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I am stumped on a problem in a text book. This is not homework. I'm a physicist doing some self study on Lebesgue integrals and Fourier theory. I'm starting with the basics, and reading up on measure theory.

The problem is to show that $\frac{1}{4}$ is an element of the Cantor set. My first thought would be t0 find a ternary expansion consisting of only 0's and 2's.

However, what I'm having trouble with is imagining that anything remains following the infinite intersection creating the Cantor set other than the interval endpoints. I imagine that if I pick a real number not lying on some interval endpoint I could find an $N$ large enough that the portion of the real line the number belongs to would be deleted. I'd like to see why this argument breaks down.

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Here's a random argument you might find interesting: For any element of the Cantor set that is the endpoint of an interval, you can choose a rational from that interval. Since every interval is counted at most twice this way (once for each of it's endpoints) then the uncountability of the Cantor set means that we have uncountably many disjoint intervals. Since you can choose one rational that is in each interval, this would mean we have uncountably many rational numbers, which is a contradiction. So, in fact, most elements of the Cantor set are not endpoints of intervals. –  Carl Oct 12 '12 at 5:35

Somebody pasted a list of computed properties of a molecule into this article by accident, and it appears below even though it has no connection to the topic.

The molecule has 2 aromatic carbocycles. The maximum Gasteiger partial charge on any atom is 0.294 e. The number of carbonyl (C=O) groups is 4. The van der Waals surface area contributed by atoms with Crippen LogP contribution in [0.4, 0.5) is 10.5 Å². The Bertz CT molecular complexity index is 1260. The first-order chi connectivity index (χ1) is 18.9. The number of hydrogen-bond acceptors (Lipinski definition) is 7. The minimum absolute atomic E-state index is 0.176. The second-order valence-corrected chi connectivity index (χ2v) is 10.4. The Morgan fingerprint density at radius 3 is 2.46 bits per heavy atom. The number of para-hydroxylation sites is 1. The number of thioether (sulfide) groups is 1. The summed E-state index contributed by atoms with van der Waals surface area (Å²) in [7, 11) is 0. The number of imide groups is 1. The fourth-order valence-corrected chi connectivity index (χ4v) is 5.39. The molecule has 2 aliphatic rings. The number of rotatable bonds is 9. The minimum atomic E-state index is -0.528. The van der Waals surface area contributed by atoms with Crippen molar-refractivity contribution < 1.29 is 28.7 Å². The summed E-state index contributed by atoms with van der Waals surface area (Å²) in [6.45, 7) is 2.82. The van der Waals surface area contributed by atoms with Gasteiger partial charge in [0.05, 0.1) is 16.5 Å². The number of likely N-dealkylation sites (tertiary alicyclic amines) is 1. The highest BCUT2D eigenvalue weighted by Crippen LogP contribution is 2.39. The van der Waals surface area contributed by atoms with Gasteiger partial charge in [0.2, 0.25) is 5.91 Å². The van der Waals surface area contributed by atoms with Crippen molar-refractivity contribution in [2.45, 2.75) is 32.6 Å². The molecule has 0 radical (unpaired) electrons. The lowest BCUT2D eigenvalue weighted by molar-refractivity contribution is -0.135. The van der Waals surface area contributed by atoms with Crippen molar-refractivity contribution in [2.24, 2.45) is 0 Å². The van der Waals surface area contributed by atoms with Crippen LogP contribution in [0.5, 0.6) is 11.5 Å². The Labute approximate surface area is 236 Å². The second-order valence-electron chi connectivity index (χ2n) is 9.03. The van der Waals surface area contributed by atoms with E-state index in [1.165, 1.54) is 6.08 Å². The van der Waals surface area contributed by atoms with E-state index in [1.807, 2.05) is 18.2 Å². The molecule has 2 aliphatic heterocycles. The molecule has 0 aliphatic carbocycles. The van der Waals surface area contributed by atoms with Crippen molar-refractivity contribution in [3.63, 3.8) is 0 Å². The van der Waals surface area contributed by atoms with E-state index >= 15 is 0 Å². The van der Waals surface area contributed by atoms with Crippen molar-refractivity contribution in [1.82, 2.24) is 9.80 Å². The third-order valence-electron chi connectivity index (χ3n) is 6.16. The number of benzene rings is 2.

Related: math.stackexchange.com/questions/210735/… –  Asaf Karagila Oct 12 '12 at 13:05
    
Thank you for this question. I was wondering exactly the same thing. This post and the subsequent answer helped me a lot. –  Giuseppe Negro Jan 7 '13 at 1:53

1 Answer 1

up vote 2 down vote accepted

Your first thought is a good one. $(\frac 14)_{10}=0.\overline{02}_3=\sum \frac 2{9^i}=\frac {\frac 29}{1-\frac 19}$. Since each stage deletes the numbers left that have a $1$ at that point in the expansion, it never gets deleted. It isn't the endpoint of an interval, but it is a limit of endpoints of intervals.

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Thanks for the response. Slight notation change. I believe you want $\sum 2/9^i$ in your answer, not $\sum (\frac{2}{9})^i.$ Should I think of the remaining numbers that aren't endpoints as a consequence of completeness of the reals? –  ncRubert Oct 12 '12 at 3:20
    
@ncRubert: I would say it is a consequence of the Cantor set being closed. We know it is because we have removed a union of open intervals, which is therefore open. –  Ross Millikan Oct 12 '12 at 12:55

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